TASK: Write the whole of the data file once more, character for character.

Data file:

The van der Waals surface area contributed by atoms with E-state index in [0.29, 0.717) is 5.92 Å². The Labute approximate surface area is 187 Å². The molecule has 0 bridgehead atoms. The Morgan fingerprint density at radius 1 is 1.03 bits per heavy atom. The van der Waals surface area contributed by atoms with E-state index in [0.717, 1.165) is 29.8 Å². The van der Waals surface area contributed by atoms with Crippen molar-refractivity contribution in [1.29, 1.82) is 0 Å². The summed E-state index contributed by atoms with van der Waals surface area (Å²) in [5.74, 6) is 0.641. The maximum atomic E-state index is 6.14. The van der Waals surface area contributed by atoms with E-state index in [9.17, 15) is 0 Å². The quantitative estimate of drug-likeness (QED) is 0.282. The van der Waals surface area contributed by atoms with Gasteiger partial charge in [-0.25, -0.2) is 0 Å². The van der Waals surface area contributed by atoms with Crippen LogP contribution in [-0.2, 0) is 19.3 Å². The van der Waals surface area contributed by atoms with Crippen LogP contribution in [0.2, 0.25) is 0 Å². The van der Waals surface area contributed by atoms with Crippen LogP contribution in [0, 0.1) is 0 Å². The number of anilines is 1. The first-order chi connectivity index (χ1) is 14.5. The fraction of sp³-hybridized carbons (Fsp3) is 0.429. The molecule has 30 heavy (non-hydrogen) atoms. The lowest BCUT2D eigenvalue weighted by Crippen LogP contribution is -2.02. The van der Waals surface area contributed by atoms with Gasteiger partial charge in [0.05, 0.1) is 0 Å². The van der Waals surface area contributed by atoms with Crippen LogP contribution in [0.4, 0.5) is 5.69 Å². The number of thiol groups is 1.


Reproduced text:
The van der Waals surface area contributed by atoms with E-state index in [0.29, 0.717) is 5.92 Å². The Labute approximate surface area is 187 Å². The molecule has 0 bridgehead atoms. The Morgan fingerprint density at radius 1 is 1.03 bits per heavy atom. The van der Waals surface area contributed by atoms with E-state index in [0.717, 1.165) is 29.8 Å². The van der Waals surface area contributed by atoms with Crippen molar-refractivity contribution in [1.29, 1.82) is 0 Å². The summed E-state index contributed by atoms with van der Waals surface area (Å²) in [5.74, 6) is 0.641. The maximum atomic E-state index is 6.14. The van der Waals surface area contributed by atoms with E-state index in [9.17, 15) is 0 Å². The quantitative estimate of drug-likeness (QED) is 0.282. The van der Waals surface area contributed by atoms with Gasteiger partial charge in [-0.25, -0.2) is 0 Å². The van der Waals surface area contributed by atoms with Crippen LogP contribution in [-0.2, 0) is 19.3 Å². The van der Waals surface area contributed by atoms with Crippen LogP contribution in [0.2, 0.25) is 0 Å². The van der Waals surface area contributed by atoms with Crippen LogP contribution in [0, 0.1) is 0 Å². The number of anilines is 1. The first-order chi connectivity index (χ1) is 14.5. The fraction of sp³-hybridized carbons (Fsp3) is 0.429. The molecule has 30 heavy (non-hydrogen) atoms. The lowest BCUT2D eigenvalue weighted by Crippen LogP contribution is -2.02. The van der Waals surface area contributed by atoms with Gasteiger partial charge in [0.05, 0.1) is 0 Å². The van der Waals surface area contributed by atoms with Crippen LogP contribution in [0.4, 0.5) is 5.69 Å². The number of thiol groups is 1.